Neonatal Doc wrote once about children who are seen as 'ill' after being admitted to hospital, and are treated differently than before. He was specifically talking about children who do not need particular care, and the burden of needless anxiety that the parents and the child carry around as they worry whether or not their child will become ill again. We fall somewhat into that category, but we do need to be continually vigilant. One of my son's doctors suggested that we have a two vomits, straight into hospital rule, and we are always anxious about high temperatures, aches and pains and tiredness. This last one provides the kick, because we are always stressing about whether old Noodle is doing too much. Is walking around town after his French lesson too much? Is going swimming too much? Is staying out for dinner after a day at the footy too much? We're afraid (all three of us) that we won't know until later.

Noodle used a wheelchair for a while after his acute rhabdo. He couldn't walk at all for a month or two, and then he could walk, but became exhausted very easily. The wheelchair meant that he could do a lot more. He is starting to get to heavy to carry around when he gets tired. We are all contemplating how to use the wheelchair to help him enjoy himself. I know he gets fed up with needing to stop and rest, with needing to come home early, with having aching legs. I guess we'll just figure it out as we go.

Today we are reading:
Me - The Count of Monte Christo - in which a pot boils, and ingredients are added in a random fashion until the flavour is spicy and hot

Noodle - Harry Potter and the Chamber of Secrets - see above, plus jokes

Harry Potter all over again.

Now it's three days after the final Harry Potter day. Everyone who really wants to read the book has read it. There's been a flurry of reviews, blogs, comments and breathless articles on the events of the Big Day. It's over. It will never, ever happen again.

I wrote a column about it too, and I read the book as quickly as possible on Saturday so that I wouldn't find out what happened in the end through message boards or blogs or newspaper reviews. My life has not been changed by reading the book one bit. I liked the fans theories and solutions much more than I enjoyed J.K. Rowling's version. But that's fine, I liked junior Harry much more than the teenage version. I do wonder, however, how his relationship with Ginny holds up after she takes the time to demonstrate her jealousy over Cho during the final confrontation with Voldemort. A relationship based on this kind of adolescent angst and superficiality would not be my choice for a life-long partnership. But hey, witches and wizards clearly marry young in England.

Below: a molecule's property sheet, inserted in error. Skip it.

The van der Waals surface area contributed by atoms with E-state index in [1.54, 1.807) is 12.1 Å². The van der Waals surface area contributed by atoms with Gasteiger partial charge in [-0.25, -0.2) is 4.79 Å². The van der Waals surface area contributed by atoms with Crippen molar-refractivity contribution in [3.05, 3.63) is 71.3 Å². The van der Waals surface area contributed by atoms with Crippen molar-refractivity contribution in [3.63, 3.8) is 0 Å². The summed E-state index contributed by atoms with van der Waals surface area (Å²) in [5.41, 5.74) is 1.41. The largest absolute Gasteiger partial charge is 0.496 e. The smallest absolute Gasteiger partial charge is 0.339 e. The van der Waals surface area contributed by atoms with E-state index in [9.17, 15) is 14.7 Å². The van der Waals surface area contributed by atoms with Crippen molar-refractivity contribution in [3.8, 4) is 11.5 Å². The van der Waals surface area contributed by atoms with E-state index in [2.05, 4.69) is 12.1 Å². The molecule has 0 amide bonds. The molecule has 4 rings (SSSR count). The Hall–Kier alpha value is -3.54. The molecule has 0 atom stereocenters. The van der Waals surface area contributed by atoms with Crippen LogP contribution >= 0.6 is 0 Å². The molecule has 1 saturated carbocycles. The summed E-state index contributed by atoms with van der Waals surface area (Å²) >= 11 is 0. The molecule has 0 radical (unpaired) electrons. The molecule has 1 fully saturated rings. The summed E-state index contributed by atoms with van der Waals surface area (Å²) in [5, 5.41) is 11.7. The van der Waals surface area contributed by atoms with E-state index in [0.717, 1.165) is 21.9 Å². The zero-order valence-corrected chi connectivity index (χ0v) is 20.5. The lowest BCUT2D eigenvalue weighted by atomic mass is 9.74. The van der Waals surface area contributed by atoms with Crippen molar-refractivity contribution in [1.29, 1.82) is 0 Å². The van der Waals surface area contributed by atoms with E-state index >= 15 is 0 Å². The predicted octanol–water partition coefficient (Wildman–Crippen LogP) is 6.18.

My editor described the ending as 'mawkish' which is no doubt accurate, but irrelevant seems a better word to me. Not that I wrote that in my column, actually, since I was also carried away with the hype. Hype is over now. I'm glad I had fun with it.

The Guardian writes about books we should be reading post Harry. Most of the esteemed authors seem to think going back to older fantasy fiction is the thing, and I feel a strong nostalgic urge to recommend Ursula le Guin, Madeleine L'Engle and suchlike authors as well. But surely there are newer books to catch the fancy of the juniors out there as well. Not so much the terrible, formulaic junk that publishers have foisted on bookshops over the past few years, but some other stuff entirely. There are plenty of series and stand alone titles that surely aren't any worse than the later Harry Potter books (such as the Magyk series), but heavens, who would want to recommend any of those?

I reckon everyone should now go out and read the old titles mentioned above, pastiche the lot of them and then publish their own series. There are still an awful lot of bits and pieces that J. K. Rowling didn't use in her book. There's not much King Arthur, for example, and while she was quite fascinated with death, there wasn't much of a spiritual angle. Or much history.

But actually, I hope that every single man, woman and child on earth now goes out and buys Diana Wynne Jones's backlist. There's a person who really should be a billionaire, if dollar value were based entirely on talent.